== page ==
I watched the students start to understand this...and to be proud of the struggles they had.  This is why I teach.  I. Love. These. Moments.  I reminded my students what we had learned about the brain and how it grows from mistakes--and how proud I was that they were sticking with the task despite it being challenging and frustrating--and that their hard work truly was paying off...even if they NEVER find the correct answer.  #teachablemoment
addition and subtraction problem solving
If you are interested, I have this resource in the version I have pictured (The "original" Mind Boggling Math) and also a "Money" edition to add decimals and also a 2 digit version...I may replace this one with the two digit version for some of my struggling students.  I may also have a few use a calculator to check their work as they go so they don't get too frustrated...the activities are so valuable and I want all my students to have access.  See what you think!

Today is my day to blog over at Upper Elementary Snapshots, and I'm chatting a bit about the importance of teaching students how to work in partners.  Want to read more?  Check it out by clicking the image below!  Thanks--and have a great day!
classroom culture

classroom culture
 first 6 days of school...and we have been working hard to learn some routines, get to know each other, and establish some positive classroom culture "vibes".  I thought I'd share a few snapshots of some of the things we did to build our new community!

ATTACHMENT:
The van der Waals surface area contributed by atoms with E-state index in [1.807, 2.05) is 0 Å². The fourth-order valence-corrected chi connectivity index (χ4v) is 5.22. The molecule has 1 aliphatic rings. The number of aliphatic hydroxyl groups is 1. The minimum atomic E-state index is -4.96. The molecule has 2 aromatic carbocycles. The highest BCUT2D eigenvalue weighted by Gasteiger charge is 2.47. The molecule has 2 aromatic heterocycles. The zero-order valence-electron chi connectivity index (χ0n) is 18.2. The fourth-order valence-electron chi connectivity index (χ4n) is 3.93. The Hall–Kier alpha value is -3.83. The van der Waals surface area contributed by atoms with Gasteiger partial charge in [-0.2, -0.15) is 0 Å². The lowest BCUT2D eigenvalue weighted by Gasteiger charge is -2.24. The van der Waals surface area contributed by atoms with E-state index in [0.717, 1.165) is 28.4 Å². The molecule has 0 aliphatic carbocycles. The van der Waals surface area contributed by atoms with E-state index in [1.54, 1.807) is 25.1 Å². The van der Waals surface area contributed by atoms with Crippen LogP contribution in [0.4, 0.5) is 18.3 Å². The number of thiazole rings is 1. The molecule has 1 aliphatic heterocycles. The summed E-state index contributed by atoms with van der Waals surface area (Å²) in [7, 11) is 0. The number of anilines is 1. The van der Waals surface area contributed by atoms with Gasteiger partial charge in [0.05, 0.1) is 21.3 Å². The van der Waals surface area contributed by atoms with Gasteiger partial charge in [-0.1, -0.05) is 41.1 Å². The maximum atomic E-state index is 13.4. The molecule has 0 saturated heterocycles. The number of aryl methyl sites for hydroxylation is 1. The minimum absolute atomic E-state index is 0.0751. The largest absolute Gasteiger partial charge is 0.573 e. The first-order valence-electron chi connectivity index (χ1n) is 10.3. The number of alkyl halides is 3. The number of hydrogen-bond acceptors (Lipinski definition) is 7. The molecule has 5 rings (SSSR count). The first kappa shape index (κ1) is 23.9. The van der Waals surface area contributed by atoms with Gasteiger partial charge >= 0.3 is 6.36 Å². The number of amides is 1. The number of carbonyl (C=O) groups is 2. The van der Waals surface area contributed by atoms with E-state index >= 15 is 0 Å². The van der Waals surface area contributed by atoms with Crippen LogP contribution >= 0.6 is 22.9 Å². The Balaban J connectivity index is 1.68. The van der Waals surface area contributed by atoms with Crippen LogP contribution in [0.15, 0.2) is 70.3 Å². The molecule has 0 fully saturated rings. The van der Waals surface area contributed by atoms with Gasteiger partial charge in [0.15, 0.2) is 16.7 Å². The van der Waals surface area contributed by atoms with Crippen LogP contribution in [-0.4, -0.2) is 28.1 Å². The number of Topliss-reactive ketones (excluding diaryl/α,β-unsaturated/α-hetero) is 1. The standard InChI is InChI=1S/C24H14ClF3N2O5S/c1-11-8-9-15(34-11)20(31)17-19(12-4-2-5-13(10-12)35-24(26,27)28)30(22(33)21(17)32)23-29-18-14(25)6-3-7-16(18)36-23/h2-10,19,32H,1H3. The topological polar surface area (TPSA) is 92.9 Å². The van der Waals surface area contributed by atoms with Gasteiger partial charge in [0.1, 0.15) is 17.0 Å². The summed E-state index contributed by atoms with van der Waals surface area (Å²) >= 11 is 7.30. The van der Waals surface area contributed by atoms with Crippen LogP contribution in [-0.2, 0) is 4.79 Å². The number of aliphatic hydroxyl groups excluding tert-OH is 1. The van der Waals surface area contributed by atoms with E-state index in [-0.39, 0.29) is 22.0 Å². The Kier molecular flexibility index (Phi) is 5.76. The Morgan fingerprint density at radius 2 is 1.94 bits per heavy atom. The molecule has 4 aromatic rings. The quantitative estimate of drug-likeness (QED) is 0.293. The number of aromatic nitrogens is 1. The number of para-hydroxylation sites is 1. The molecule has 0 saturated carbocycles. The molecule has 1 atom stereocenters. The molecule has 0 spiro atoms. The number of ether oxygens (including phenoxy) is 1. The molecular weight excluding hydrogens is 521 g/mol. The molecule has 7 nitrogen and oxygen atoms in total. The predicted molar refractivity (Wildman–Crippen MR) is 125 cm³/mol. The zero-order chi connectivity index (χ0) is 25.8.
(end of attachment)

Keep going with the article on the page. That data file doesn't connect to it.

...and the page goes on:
Of course, there were tons of things we did that I haven't included...lots of anchor charts about expectations, shared picture books, body breaks (thanks, GoNoodle!), and more...but each of the things I have pictured did SOMETHING to move us forward in our attempt to build our classroom family. We have started talking at length about "growth mindsets" as well--and a post will be coming soon about that!

The first thing I want to establish early on is collaboration--in my class, we work together ALL THE. TIME.  Asking students just coming off of summer break to work in groups is not always I always start by establishing partnership expectations.  We talk about how to work to invite your partner to to make sure we know how to help and ask for help, and so on.  This simple "making words" activity was a simple way for partners to work together and practice that "give and take".
cooperative learning
Another skill we work on in the first days is learning how to go up to someone and ask a question.  For some more introverted students, this is really challenging so we have a discussion about how we can help shy people feel safe in these situations.  We practice using language that "includes" rather than excludes and also practice asking questions.  This "bingo" type activity helps students practice going up to other students and asking simple questions.  ("Do you have a cat?" "Do you have a brother?") and then when they find a "match", that person colors in the matching shape.  I walked around and coached students who were struggling with the interactions.  
building classroom community
This is a part of a building classroom community resource.  Click HERE to see this one and the other activities included in it.
 Another key part of our first days together is a discussion about work quality.  We worked together to make an anchor chart entitled "What is quality work" where we talked about neat printing and coloring, careful spelling, rereading our work and so on.  To practice, we working on making back to school "pennant glyphs" to display outside our classroom.